New Film ‘The Fall’ Focuses on Jockeys and Mental Health

Pop Culture
Courtesy of Equine Productions

Equine Productions have released a trailer previewing the film The Fall, which will be shown on television later this year.

The powerful short film focuses on the mental health of jockeys and aims to raise awareness of mental illness within the sport of horseracing. The 22 minute film centers on a jockey having to deal with the suffocating aftermath of a high-profile fall at the final fence in an important prep race for the Cheltenham Festival.

The film follows the journey of the jockey on the way home from the races, tackling the notion that jockeys, and sports people more widely, suffer in silence from mental health issues.

The feature has been written by Equine Productions’ Visual Director Nathan Horrocks, who co-directed the feature with Cold Feet star Robert Bathurst.

Nathan Horrocks said: “This film has been a passion project of mine for many years and the idea of The Fall came to me not long after my own battle with mental health, but also with the loss of former weighing room colleagues James Banks and Liam Treadwell.

Professional jockeys face physical obstacles daily, but the invisible obstacles which lie ahead are often the hardest to negotiate. This film has been created to show how those obstacles can affect the mental wellbeing of someone who feels the need to hide the pressures of what sport brings.

‘What you are thinking, what shape your mind is in, is what makes the biggest difference of all’ is a quote by hall of fame baseball player Willie Mays, something that we all can identify with.

However social media abuse has brought a new pressure to the world of sport and The Fall has been created to show how this abuse can affect not only the person receiving it, but also the people around them. Social media abuse is a real problem and we need to hold people accountable. Those who are spreading this hate and the platforms that allow it to happen.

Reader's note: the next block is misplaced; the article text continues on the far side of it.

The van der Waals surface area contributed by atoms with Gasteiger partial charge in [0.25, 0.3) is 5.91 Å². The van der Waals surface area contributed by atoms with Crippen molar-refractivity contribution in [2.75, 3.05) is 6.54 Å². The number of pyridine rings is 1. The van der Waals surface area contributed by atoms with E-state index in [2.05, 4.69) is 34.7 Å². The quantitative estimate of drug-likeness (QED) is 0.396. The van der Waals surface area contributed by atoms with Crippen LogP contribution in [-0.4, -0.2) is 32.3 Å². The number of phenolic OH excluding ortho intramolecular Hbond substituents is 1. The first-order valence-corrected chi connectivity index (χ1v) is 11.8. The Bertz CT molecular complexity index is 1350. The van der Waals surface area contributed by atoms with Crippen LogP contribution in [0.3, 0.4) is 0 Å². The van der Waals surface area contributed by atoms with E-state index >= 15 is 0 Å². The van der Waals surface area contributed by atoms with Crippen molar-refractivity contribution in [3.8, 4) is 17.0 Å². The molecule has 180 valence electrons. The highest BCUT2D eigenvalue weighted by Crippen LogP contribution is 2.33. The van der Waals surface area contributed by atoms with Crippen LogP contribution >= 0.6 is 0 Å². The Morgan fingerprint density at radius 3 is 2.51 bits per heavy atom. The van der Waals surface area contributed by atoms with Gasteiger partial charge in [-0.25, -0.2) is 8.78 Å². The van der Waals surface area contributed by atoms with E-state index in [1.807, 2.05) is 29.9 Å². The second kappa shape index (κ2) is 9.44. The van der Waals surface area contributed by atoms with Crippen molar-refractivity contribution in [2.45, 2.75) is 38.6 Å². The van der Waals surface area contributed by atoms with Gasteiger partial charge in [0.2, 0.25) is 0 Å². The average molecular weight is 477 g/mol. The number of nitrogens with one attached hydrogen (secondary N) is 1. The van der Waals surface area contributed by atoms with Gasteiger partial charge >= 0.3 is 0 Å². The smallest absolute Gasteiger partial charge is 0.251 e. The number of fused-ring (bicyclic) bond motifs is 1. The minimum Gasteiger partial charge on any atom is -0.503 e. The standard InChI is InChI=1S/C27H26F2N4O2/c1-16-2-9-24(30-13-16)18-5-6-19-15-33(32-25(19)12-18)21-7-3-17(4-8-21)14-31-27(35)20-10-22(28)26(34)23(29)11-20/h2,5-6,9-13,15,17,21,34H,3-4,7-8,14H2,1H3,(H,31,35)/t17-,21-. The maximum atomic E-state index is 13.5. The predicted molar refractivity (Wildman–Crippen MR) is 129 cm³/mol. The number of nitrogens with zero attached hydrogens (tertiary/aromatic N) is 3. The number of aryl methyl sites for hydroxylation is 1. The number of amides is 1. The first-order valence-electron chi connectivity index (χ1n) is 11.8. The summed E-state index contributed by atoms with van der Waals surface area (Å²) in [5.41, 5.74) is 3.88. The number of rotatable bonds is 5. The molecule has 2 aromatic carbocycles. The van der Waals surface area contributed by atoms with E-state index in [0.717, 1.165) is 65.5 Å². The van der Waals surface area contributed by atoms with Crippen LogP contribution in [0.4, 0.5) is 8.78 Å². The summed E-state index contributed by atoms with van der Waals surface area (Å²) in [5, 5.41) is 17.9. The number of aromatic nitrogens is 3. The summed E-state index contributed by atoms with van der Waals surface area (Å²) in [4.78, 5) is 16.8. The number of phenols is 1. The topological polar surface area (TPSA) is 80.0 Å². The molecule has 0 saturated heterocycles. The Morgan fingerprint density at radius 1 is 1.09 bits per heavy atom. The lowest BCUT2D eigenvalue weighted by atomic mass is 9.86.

One of the largest sources of pressure on all athletes often comes from expectations, real or perceived, to perform both professionally and in their home lives. The narrative of this film is to reveal the lonelier, darker side to horse racing but to show that all professional sports people are human and how the actions of others can have a huge effect on their self-esteem.”

Nigel Payne, Administrator of the Peter O’Sullevan Charitable Trust, said: “Knowing Nathan as I have for a number of years, particularly when I was Chair of the Professional Jockeys Association, I knew immediately this was a very serious project.

My fellow Trustees and I were convinced that this was something Peter would wish to support and the opportunity to be title sponsor was totally appropriate.

Hopefully The Fall will shock viewers into realizing the enormous pressure these elite sportsmen and women compete under. For all those affected, in whatever walk of life, help is never far away. It is vital to talk and seek this help.”

Paul Struthers, Chief Executive of the Professional Jockeys Association and a Director of the Professional Players Federation, said:

“This is a really important film that Nathan has written and co-directed. The focus might be on horseracing and our members but the issues the film highlights apply to all other professional sports and to wider society. It is incredibly powerful and we’re very much looking forward to the film being released later this year.”

Samantha Hillier, Founder and Chair of The Even Keel Foundation, said:

“As soon as I read the film script l knew this was a project that the Even Keel Foundation would be keen to support. It’s positioning in raising awareness for mental health and its inherent message of it being ‘okay not to be okay’ is just so perfectly aligned with the message that we, as a Foundation, are continually trying to reinforce, particularly amongst men.

All too often men still bottle-up how they feel and resist the temptation to talk through fear of it making them appear in some way weak. We feel sure this film will go a long way to breaking down that stigma and help make anyone watching it more aware of the impact their actions and words can have on someone else’s mental wellbeing.”

The Sir Peter O’Sullevan Charitable Trust is the film’s title sponsor with further financial backing coming from the Professional Jockeys’ Association and the mental health charity, Even Keel Foundation.

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